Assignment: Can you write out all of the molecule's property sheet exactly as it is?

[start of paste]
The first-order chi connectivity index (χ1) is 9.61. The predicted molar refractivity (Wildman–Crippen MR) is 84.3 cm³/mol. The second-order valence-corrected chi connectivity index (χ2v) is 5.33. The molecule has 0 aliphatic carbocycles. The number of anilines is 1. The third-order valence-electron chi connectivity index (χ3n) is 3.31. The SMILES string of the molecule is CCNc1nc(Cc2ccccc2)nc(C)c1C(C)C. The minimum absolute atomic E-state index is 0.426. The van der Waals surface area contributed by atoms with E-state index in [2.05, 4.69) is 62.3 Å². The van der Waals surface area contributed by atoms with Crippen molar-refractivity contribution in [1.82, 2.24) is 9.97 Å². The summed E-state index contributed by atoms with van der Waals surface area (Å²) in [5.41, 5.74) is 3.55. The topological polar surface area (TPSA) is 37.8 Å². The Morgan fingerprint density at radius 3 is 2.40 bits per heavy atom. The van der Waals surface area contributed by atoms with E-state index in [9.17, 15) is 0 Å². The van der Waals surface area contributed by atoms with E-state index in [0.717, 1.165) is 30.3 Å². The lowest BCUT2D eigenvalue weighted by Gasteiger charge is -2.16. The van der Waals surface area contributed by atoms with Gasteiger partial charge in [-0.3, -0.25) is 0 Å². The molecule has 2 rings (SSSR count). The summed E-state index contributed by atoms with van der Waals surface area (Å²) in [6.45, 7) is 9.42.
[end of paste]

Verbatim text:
The first-order chi connectivity index (χ1) is 9.61. The predicted molar refractivity (Wildman–Crippen MR) is 84.3 cm³/mol. The second-order valence-corrected chi connectivity index (χ2v) is 5.33. The molecule has 0 aliphatic carbocycles. The number of anilines is 1. The third-order valence-electron chi connectivity index (χ3n) is 3.31. The SMILES string of the molecule is CCNc1nc(Cc2ccccc2)nc(C)c1C(C)C. The minimum absolute atomic E-state index is 0.426. The van der Waals surface area contributed by atoms with E-state index in [2.05, 4.69) is 62.3 Å². The van der Waals surface area contributed by atoms with Crippen molar-refractivity contribution in [1.82, 2.24) is 9.97 Å². The summed E-state index contributed by atoms with van der Waals surface area (Å²) in [5.41, 5.74) is 3.55. The topological polar surface area (TPSA) is 37.8 Å². The Morgan fingerprint density at radius 3 is 2.40 bits per heavy atom. The van der Waals surface area contributed by atoms with E-state index in [9.17, 15) is 0 Å². The van der Waals surface area contributed by atoms with E-state index in [0.717, 1.165) is 30.3 Å². The lowest BCUT2D eigenvalue weighted by Gasteiger charge is -2.16. The van der Waals surface area contributed by atoms with Gasteiger partial charge in [-0.3, -0.25) is 0 Å². The molecule has 2 rings (SSSR count). The summed E-state index contributed by atoms with van der Waals surface area (Å²) in [6.45, 7) is 9.42.